After more than two hours of discussion, including consideration of deferring the vote, the request for variances was approved on a 5-2 vote by the Milton Zoning Board. The members also considered a letter from a community organization urging denial of the request.

In a letter from Protect Milton, chairwoman Lisa Cauley said the Fulton County Board of Education failed to perform "due diligence" before purchasing the site to determine if there would be negative impacts to the environment.

"We are especially concerned about the request to encroach into the stream. This request of the Army Corps of Engineers would allow the FCBOE engineers to destroy the stream bed by piping and filling this intermittent stream," wrote Cauley.

Cauley also headed the opposition to the original site of the high school off Freemanville Road several years ago. The prior site was purchased with the intent to build both a middle school and high school – similar to the Milton High and Northwestern Middle setup – but was determined to be too small for both campuses. Plans are for the middle school to open in 2013, with any excess lands sold off.

High School on Track for 2012

Despite the rampant rumors of the high school's demise or delay, school officials say the new high school is on track for a 2012 completion. Funding woes are plaguing the school system, but the funding for the construction of the Bethany Bend high school is contained within the Special Purpose Local Option Sales Tax (SPLOST).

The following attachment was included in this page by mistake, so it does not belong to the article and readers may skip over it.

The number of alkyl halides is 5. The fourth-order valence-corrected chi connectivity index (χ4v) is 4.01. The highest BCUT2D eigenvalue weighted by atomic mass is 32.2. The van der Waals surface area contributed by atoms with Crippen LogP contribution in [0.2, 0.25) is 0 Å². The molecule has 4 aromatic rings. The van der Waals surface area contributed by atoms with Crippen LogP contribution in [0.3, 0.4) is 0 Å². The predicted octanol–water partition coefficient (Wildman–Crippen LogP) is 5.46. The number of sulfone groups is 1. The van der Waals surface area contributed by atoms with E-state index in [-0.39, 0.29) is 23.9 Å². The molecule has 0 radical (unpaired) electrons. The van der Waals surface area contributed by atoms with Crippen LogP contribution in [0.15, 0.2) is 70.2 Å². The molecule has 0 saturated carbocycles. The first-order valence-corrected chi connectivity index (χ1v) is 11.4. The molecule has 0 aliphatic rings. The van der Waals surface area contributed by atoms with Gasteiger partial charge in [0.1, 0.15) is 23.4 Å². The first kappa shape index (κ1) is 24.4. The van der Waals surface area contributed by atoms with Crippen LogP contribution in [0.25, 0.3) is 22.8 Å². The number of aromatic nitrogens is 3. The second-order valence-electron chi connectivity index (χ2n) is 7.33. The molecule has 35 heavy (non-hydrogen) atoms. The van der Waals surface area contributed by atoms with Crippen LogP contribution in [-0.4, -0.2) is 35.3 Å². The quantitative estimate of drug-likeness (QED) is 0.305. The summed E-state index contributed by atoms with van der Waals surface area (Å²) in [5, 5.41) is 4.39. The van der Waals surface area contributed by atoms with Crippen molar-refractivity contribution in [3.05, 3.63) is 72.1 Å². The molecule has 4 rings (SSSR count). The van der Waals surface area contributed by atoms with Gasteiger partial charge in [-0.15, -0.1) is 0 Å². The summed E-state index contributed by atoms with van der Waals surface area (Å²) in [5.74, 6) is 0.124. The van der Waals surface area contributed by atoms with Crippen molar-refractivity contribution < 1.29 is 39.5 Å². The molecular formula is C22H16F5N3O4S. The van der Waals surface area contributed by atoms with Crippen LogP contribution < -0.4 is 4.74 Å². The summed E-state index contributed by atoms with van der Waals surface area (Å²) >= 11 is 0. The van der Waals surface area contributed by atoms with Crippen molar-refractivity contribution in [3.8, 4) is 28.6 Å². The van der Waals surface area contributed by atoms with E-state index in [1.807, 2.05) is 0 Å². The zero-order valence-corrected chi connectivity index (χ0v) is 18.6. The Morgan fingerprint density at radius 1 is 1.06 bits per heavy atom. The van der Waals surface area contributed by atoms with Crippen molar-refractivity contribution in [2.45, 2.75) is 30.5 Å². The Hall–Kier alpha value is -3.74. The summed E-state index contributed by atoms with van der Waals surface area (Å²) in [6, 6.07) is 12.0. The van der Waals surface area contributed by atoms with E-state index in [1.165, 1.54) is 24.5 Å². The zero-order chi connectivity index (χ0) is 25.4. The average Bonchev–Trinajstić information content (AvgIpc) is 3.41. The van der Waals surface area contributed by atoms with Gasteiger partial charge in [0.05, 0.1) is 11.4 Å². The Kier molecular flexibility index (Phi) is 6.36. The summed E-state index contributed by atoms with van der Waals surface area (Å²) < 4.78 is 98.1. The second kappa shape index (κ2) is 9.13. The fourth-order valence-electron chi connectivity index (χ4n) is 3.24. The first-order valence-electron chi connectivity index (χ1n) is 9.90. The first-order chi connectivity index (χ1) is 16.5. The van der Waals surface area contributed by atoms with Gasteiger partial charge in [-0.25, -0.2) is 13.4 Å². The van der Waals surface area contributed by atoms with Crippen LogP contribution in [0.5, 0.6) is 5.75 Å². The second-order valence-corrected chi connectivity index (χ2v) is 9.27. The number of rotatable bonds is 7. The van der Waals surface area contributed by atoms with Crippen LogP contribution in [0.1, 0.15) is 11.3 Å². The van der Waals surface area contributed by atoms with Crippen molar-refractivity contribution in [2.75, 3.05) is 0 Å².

While SPLOST revenues have fallen below projections, construction costs have also declined with the lagging economy. Alpharetta School Board member Katie Reeves noted the Bethany Bend high school site will likely be the last major project completed in the current SPLOST cycle which ends on 2012. For that reason, it is very important the project stays on track.

"Our planners are telling us that Milton High School will be out of room for more portables by 2012," said Reeves. "The only option will be to bring in bulldozers and start carving out more space. It is so important that we work closely with the city of Milton to keep on schedule."

Milton High School is projected to have 2,700 students by 2012 in a school built for 1,950. City officials note they are working closely with the school system to ensure the needs of both the community and the students are being considered.